The standard method for learning what the public knows and thinks is survey research. This method has several problems, the two most serious of which are differentiating what the respondents actually know from what they infer from the content of the questions they are asked and framing effects, which can lead to different responses depending on how the question is posed (e.g., number of lives lost vs. numbers of deaths prevented).

Standard methods for learning public values include contingent valuation and utility elicitation. The first involves posing questions about willingness to pay, either to avoid having some condition occur or to make it go away once it has occurred. The second involves asking questions about the importance that the respondent attaches to various valued attributes so as to be able to construct a normative model of choice among outcomes that involve different levels of the valued attributes. Both of these approaches suffer from the difficulty that they assume that people have well-articulated values on the questions of interest and that the problem is simply one of measuring those values. In many instances relevant to a topic such as industrial ecology, this is most unlikely (Fischhoff, 1993).

Two examples illustrate the types of problems that arise. The first has to do with the way questions are framed. A few years ago, the U.S. Environmental Protection Agency (EPA) decided to do an internal study that looked across the agency and asked. ''Are we paying attention to the right set of environmental risks?" It was an internal risk-ranking exercise, but the agency also commissioned a Roper survey that gave respondents a long list of scary sounding things and asked how serious they thought each one was. The New York Times summarized the results as follows: "The American public and the EPA rank environmental threats quite differently with the public's fear focused most sharply on hazardous wastes sites which the government views much less serious" (Stevens, 1991). EPA's Frederick W. Allen wrote, "The most obvious reasons for the difference is that the general public simply does not have the information." EPA has argued that it is these public perceptions that have driven the agency to focus on things like Superfund, the program designed to clean up hazardous waste sites (Stevens, 1991).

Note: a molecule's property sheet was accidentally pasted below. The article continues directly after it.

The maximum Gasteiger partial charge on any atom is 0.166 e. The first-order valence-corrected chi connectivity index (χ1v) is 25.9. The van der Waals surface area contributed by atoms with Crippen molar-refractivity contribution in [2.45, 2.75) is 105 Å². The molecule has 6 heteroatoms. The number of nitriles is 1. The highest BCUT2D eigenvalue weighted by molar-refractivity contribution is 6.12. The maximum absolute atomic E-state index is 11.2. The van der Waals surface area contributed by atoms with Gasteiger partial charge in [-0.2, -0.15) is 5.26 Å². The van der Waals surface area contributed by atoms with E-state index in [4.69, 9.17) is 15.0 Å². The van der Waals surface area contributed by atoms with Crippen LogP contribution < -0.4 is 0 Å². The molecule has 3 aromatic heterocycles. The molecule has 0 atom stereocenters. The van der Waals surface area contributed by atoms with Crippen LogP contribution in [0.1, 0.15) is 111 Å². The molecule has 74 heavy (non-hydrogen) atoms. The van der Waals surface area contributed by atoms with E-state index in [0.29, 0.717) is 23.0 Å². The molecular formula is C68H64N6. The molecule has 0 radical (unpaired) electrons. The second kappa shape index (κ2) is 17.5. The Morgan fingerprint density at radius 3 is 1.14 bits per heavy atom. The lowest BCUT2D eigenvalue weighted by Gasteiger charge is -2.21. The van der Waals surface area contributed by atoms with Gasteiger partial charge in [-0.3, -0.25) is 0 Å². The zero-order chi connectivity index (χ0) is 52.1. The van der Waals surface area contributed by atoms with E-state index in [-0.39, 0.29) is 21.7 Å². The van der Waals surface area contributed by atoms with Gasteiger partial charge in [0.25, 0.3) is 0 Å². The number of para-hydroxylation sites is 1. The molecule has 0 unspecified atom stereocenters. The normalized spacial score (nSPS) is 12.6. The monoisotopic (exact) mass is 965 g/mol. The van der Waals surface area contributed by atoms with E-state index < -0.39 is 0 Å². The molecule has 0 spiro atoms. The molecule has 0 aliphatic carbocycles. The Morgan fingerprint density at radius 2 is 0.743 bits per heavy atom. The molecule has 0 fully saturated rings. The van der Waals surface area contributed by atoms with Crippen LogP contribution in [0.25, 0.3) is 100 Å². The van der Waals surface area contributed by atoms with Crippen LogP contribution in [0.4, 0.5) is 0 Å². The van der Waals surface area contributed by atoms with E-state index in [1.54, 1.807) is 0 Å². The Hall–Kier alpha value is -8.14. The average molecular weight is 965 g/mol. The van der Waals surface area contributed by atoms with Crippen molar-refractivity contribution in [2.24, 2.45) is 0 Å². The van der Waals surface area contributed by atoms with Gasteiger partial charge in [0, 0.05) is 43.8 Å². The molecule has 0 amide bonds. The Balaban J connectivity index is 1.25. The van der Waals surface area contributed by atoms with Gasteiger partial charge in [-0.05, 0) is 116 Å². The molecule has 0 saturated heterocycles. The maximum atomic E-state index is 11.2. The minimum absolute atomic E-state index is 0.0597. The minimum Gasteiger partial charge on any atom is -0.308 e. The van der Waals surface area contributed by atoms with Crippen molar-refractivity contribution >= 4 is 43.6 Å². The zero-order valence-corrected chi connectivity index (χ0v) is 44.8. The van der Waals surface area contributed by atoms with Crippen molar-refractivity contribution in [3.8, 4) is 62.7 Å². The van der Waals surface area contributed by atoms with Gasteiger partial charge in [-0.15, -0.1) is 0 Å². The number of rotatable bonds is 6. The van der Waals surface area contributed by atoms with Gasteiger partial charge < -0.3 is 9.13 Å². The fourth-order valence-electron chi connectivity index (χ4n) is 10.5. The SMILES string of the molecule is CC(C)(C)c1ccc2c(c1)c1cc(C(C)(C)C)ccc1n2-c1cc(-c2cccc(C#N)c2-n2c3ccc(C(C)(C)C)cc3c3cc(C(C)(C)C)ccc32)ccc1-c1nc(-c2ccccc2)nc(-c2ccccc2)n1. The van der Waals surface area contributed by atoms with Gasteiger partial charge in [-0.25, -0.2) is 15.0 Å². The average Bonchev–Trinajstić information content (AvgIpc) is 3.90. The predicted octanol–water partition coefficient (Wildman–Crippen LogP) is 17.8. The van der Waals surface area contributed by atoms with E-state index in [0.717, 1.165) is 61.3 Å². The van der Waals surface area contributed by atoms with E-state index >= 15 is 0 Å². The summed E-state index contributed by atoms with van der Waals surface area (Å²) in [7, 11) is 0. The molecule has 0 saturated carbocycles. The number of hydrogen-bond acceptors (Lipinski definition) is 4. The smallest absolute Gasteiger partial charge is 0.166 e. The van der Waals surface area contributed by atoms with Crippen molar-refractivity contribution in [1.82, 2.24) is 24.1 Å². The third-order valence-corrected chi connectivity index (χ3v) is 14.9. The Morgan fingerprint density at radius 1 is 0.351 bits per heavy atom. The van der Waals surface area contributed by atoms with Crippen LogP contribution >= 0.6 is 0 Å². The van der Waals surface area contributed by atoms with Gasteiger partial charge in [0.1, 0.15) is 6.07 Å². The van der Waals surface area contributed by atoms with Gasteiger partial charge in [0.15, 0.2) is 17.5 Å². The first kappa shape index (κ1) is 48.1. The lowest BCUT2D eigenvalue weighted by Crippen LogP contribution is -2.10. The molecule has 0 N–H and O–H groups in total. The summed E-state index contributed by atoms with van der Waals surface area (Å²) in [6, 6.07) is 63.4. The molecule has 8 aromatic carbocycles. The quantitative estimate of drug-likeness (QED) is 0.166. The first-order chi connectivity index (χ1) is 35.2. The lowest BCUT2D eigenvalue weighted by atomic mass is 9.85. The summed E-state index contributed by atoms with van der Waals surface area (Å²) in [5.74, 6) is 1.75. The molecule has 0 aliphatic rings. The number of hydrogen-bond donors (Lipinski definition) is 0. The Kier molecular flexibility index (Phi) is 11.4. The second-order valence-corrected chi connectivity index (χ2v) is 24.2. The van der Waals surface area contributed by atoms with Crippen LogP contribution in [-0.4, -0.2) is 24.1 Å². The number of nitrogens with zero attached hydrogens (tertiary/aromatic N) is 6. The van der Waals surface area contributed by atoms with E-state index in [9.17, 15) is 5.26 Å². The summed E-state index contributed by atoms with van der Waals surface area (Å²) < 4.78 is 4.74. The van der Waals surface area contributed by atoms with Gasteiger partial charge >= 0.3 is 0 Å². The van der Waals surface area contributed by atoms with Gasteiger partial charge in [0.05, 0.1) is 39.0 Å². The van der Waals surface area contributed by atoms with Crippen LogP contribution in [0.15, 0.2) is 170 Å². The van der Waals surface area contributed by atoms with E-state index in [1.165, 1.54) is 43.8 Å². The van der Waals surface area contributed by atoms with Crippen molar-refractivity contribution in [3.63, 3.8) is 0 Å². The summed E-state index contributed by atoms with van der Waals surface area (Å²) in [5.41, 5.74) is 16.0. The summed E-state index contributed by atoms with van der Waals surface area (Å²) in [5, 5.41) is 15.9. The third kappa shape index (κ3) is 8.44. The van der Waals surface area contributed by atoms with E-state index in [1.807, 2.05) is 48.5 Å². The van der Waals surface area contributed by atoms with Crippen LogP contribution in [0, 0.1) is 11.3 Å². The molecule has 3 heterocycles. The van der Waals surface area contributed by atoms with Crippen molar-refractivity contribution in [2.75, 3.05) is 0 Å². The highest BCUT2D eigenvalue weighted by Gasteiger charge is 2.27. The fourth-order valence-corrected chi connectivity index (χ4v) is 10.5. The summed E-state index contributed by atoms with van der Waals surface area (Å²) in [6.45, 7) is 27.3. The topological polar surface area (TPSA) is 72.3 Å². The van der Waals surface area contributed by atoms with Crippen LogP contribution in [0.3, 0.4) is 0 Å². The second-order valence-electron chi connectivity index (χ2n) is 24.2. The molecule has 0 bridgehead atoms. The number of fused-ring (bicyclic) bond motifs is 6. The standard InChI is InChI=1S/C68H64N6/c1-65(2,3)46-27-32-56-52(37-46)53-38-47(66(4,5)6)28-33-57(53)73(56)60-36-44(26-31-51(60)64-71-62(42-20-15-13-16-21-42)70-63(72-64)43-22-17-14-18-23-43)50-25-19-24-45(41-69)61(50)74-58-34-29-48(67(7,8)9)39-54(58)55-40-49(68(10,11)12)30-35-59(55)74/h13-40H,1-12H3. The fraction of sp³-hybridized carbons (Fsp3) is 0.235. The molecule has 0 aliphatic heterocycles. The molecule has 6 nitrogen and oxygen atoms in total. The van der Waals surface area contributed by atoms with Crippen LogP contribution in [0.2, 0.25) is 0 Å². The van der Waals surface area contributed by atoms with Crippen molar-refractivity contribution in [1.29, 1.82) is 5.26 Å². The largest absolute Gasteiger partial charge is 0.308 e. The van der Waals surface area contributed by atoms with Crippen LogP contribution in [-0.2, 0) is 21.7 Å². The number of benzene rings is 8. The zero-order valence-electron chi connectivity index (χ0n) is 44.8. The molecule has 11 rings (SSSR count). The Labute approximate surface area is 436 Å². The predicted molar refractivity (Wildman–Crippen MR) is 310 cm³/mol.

The way framing works is best illustrated by the results from a different survey on the same topic that was conducted a few years later. The survey instructions asked respondents to take 7 minutes to list as many risks as they could think of. When the questionnaire was first piloted, participants voiced concerns such as "I'm worried about the risk of loosing my job", "I'm worried about the risks of my love life going on the rocks", "I'm worried about the risks of my kids flunking out of school", "I'm worried about the risks of eternal damnation", and so on. That seems like a pretty reasonable set of concerns, but it was not the set

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